Are people messing with their cat when they put in a fuel controller and add fuel? I guess, if nothing else, it will get a lot hotter, or?🙂

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My emission label reads the same as DugsGM. My emission label is on the right hand side of the swing arm, near the front.

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i took off all the labels, and only saved one. I stuck it on the inside cover of the owner's maual. It only give the mfg date, the GVWR. GWARs, tire specs, "This vehicle complies with all safety standards..." blurb, and the serial number. I think it came from the frame just behind the steering axis.

Shame on me, I should have kept all the stickers.

My OM page 3-12 also says it has a cat. So I have to assume there is one in there.

Changes my exhaust plans. The Buell Blast exhaust doesn't have one. Nor does anything else I have been considering. And I'm kinda surprised to find that i won't go from a cat to no cat. Interesting.

So I keep the stock exhaust for now, and explore alternatives later, since this just got more complicated, and i want to ride.🙂

Thanks for the info / support, guys:applause:

/dh

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Hermit

I once went to get a motorcycle inspected by the Washington State Patrol and he had a fit because the goose neck sticker had paint on it. I scrubbed for about 20 minutes and he was able to see three of the digits, then barely let it pass at that. The number was stamped right there in the metal, but he had to see the sticker. One fun afternoon.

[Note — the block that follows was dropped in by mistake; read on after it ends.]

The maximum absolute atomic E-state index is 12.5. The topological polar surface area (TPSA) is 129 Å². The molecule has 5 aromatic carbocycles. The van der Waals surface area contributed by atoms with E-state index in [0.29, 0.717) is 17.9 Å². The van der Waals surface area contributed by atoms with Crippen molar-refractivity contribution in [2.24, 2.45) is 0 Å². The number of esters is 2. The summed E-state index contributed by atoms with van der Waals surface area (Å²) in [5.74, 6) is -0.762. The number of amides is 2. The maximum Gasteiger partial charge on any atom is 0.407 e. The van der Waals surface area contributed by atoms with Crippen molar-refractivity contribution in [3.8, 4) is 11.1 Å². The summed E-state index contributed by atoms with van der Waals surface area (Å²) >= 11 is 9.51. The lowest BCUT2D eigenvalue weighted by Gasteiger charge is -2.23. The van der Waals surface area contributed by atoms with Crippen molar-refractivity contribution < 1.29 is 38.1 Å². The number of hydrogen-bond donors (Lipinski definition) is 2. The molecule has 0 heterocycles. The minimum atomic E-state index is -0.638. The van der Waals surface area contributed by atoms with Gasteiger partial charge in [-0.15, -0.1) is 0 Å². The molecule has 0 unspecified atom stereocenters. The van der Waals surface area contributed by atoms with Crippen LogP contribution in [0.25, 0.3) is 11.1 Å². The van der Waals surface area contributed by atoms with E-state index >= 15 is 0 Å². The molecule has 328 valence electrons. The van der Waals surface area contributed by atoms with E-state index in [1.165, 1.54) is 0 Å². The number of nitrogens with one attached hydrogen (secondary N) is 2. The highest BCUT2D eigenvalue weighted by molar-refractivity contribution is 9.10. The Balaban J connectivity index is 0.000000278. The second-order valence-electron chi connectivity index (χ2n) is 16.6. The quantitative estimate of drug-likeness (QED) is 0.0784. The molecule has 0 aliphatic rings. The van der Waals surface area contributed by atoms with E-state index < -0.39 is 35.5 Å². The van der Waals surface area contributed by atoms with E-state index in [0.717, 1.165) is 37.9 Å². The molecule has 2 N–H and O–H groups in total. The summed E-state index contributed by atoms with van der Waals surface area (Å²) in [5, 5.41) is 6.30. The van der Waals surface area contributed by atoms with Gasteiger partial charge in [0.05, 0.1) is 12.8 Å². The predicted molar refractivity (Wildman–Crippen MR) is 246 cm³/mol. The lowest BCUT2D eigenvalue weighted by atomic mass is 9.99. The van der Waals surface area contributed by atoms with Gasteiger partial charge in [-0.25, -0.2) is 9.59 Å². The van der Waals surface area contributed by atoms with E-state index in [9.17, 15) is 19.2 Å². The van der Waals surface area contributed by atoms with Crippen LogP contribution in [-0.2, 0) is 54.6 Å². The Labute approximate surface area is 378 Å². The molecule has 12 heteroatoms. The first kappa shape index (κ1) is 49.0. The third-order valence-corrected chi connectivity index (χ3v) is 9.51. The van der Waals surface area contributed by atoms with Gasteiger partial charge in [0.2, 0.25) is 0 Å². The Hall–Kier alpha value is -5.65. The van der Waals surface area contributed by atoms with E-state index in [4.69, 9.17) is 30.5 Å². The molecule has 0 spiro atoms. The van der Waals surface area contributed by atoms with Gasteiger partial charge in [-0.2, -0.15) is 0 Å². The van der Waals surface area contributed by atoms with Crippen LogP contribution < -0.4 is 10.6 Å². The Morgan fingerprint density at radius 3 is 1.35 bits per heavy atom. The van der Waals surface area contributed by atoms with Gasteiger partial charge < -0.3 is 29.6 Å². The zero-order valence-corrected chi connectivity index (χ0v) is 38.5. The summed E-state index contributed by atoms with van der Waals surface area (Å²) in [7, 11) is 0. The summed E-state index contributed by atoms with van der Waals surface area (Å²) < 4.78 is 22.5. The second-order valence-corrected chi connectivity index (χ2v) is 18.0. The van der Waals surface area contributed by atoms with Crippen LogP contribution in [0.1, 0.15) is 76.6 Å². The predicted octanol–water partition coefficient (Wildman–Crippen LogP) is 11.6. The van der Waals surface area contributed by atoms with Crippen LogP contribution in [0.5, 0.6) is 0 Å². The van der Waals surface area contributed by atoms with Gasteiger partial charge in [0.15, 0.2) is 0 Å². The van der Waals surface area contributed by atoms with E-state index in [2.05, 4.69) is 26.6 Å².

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One of the reasons I bought this bike was because it was "green" with FI and the catalytic converter. There has been a lot of bad PR(in our local paper "the cleanest motorcyle puts out more HC+NOx than a Hummer") on motorcycle emissions and I have tried to find the actual emission data to no avail. I called Yamaha and they said they do not publish that data. According to the somebody's sticker this thread it meets a 1.1 mg/km standard but that still doesn't tell me what it actually is. Does anybody have any data? Also is there an oxygen sensor on the US models?

thanks

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No o2 sensor on 2008 US model.

Probably the simplest way, in some locations, to get emissions data is to take it to a vehicle inspection place where emissions testing is required.